extreme sports and find moments of life on the edge of death. There are people in the arts that find life in their creations. There are those who find life in passing it on to the next generation.

The greatest fear in the end is not one of death. It is natural to fear death. The greatest fear is that of living. We are actually dying each day physically, we should die also to our past and embrace the future. If the past was bad, we need to forget the pain so we can live well now. If the past was good, we cannot live in the past, we can only live well now. By living well now, we will have no regrets in the future, irrespective of the outcome. Do not fear trying and failing. Do not be seduced by the momentary joy of succeeding. Do not fear living, for that fear is a premature death. Irregradless of what happened yesterday, we need to live again today.

Look at yourself each day in the mirror as if it is the last and plan to live your life to the full. Use all the resources that you have to make sure that in the midst of each daily death and rebirth, you are living in the moment. It will be good when your time comes, to know that you have truly experienced living. Find life in death and you will have no regrets when the inevitable happens.

Saturday, August 06, 2005

Stay Hungry, Stay Foolish

My father recently let me read the text of a speech given by Steve Jobs to the students of
Stanford University. It can be found here .

Steve Jobs was a college drop out but is now one of the most influential people on the planet. He followed his guts and his instincts.

I have been going through a tough time in my personal life but this blog has never been the forum for me to vent my frustrations. However, I realise that my vision for my own work is very important and sometimes personal life can get in the way.

Sometimes people think that they are helping you. I remember several prominent people who upon learning that I have a Phd. in engineering telling me to return to engineering and take photography as a hobby! Well-meaning people are not you, they cannot understand your needs as a creative person. Look at Vincent Van Gogh, who died a pauper but who is now considered a genius.

No, I am not saying that I am a genius. All I am saying is that I have work in me that needs to get out. It is not something that I decided but something that found me. I have images in me that need to get out and they are more important to me than being rich or successful. It will be nice if people liked my work and paid me loads of money for them but that is also immaterial. I think that there may not be an audience for my photographic work in Singapore, but I need to do it anyway.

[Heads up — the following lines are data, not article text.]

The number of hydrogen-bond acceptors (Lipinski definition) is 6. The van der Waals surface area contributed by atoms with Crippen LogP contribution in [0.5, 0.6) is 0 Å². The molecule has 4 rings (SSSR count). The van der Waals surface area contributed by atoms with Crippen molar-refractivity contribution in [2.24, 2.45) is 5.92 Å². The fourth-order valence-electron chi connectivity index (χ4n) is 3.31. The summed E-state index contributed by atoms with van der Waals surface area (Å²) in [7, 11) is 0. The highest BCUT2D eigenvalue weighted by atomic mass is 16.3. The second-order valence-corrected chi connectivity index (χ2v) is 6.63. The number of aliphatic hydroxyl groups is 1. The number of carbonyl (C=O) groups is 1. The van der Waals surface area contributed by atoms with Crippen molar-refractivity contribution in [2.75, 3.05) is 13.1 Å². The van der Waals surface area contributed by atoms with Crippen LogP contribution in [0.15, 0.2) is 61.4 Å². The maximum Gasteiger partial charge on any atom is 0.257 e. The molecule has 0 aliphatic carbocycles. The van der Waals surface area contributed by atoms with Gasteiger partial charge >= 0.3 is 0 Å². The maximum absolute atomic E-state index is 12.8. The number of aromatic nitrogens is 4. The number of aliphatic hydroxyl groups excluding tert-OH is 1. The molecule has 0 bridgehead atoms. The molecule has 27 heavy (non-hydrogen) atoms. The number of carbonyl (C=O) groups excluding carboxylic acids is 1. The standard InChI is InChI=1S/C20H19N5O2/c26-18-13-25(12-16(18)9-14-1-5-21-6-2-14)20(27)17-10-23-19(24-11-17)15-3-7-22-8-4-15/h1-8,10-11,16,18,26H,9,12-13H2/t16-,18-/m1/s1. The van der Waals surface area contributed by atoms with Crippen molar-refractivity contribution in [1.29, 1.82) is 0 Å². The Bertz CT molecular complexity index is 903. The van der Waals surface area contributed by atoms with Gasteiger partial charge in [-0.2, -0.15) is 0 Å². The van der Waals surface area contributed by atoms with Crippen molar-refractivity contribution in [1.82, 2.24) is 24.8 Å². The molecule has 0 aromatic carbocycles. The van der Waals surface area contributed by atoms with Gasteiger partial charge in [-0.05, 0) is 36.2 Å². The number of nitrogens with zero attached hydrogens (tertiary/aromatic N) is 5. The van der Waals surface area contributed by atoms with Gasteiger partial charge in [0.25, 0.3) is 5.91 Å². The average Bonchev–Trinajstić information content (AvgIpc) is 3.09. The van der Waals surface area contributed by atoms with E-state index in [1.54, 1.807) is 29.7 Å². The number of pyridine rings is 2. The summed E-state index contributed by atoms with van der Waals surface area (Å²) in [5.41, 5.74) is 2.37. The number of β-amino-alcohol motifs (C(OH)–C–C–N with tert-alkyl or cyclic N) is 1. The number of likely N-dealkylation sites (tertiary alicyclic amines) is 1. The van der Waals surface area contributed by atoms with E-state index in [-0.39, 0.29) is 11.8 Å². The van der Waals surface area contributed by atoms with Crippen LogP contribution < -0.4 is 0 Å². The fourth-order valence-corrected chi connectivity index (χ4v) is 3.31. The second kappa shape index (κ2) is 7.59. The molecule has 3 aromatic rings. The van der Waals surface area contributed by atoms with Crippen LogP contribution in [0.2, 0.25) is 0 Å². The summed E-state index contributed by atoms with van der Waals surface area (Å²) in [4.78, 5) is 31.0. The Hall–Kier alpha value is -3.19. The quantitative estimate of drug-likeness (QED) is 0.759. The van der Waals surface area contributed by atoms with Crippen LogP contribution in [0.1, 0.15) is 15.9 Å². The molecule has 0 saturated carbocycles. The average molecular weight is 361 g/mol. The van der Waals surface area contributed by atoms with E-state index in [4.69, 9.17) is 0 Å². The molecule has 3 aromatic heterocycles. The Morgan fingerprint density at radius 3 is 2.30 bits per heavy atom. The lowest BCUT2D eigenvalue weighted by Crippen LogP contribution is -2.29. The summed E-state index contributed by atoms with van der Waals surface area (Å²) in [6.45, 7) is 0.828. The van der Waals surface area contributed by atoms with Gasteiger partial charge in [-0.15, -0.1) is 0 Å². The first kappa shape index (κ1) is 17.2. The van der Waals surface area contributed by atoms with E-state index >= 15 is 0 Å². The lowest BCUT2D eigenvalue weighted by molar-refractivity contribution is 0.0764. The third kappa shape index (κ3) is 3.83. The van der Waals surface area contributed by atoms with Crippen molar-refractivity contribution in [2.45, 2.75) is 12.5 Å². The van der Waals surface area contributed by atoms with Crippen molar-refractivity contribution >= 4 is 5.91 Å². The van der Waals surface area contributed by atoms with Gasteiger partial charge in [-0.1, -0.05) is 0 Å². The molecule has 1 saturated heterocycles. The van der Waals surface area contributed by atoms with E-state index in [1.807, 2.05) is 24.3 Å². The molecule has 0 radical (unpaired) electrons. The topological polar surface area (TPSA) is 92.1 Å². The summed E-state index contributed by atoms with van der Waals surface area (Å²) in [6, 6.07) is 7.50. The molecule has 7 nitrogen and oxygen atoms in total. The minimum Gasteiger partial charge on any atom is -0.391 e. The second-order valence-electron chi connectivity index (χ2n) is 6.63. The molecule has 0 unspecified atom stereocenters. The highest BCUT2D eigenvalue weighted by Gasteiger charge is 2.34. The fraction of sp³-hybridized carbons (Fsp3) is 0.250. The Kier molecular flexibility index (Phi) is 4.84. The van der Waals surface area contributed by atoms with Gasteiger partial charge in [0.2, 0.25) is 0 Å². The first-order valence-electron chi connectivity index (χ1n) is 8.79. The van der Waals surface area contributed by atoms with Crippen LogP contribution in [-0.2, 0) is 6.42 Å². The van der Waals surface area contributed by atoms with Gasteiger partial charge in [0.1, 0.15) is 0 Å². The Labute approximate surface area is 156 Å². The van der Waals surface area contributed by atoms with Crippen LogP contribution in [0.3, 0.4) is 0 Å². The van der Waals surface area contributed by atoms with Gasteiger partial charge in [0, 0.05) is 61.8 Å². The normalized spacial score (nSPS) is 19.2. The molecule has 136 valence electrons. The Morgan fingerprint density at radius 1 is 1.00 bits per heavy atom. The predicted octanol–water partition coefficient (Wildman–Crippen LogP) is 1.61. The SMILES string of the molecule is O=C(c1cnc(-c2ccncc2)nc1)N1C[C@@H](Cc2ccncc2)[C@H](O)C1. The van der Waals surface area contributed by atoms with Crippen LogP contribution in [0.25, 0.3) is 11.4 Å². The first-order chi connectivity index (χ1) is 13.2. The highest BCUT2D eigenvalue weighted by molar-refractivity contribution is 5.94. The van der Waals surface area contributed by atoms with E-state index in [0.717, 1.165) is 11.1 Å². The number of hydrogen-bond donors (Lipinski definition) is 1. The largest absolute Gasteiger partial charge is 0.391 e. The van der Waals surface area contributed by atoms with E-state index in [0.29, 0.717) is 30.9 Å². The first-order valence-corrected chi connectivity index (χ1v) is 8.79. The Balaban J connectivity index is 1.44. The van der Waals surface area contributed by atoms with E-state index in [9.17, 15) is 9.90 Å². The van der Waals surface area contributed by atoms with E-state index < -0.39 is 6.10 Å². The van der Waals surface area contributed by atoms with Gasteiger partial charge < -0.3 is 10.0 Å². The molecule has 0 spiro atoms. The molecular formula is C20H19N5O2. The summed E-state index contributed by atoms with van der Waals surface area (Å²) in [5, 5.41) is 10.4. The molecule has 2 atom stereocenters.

It is impossible to explain to people who have not created things with their own will. Creating something need not be on the scale of Picasso or Richard Avedon. Creation can be as simple as creating a space to call home. For me, creation is making photographic images. When an image comes together and takes on a life of its own, it affirms the wonder of living. It shows what is possible from nothing.

The images that are struggling to come out of me cannot be pacified by other images, images with which I make a living and pay my bills. These images cannot be pacified with half efforts, either the picture is made with all my effort or not at all. These images cannot be made in haste. These images cannot be made by someone else, they can only be made by me. I don't know why but this is the way it is. These images may be nothing to other people, but they will be like children to me.

People want to give others advice and help. For a person on a personal journey like me, advice and help can be a hinderance. Going back to a 'normal' job is a death in its own right. Not having the personal space to create new work is like being put in prison. Living poor with your own creations is still living.

Not everyone can be as successful as Steve Jobs. But if we all follow our hearts, our visions, we can live. Maybe we won't be rich, but we will know that we have fought the good fight.

Like Steve Jobs said, 'Stay Hungry, Stay Foolish.'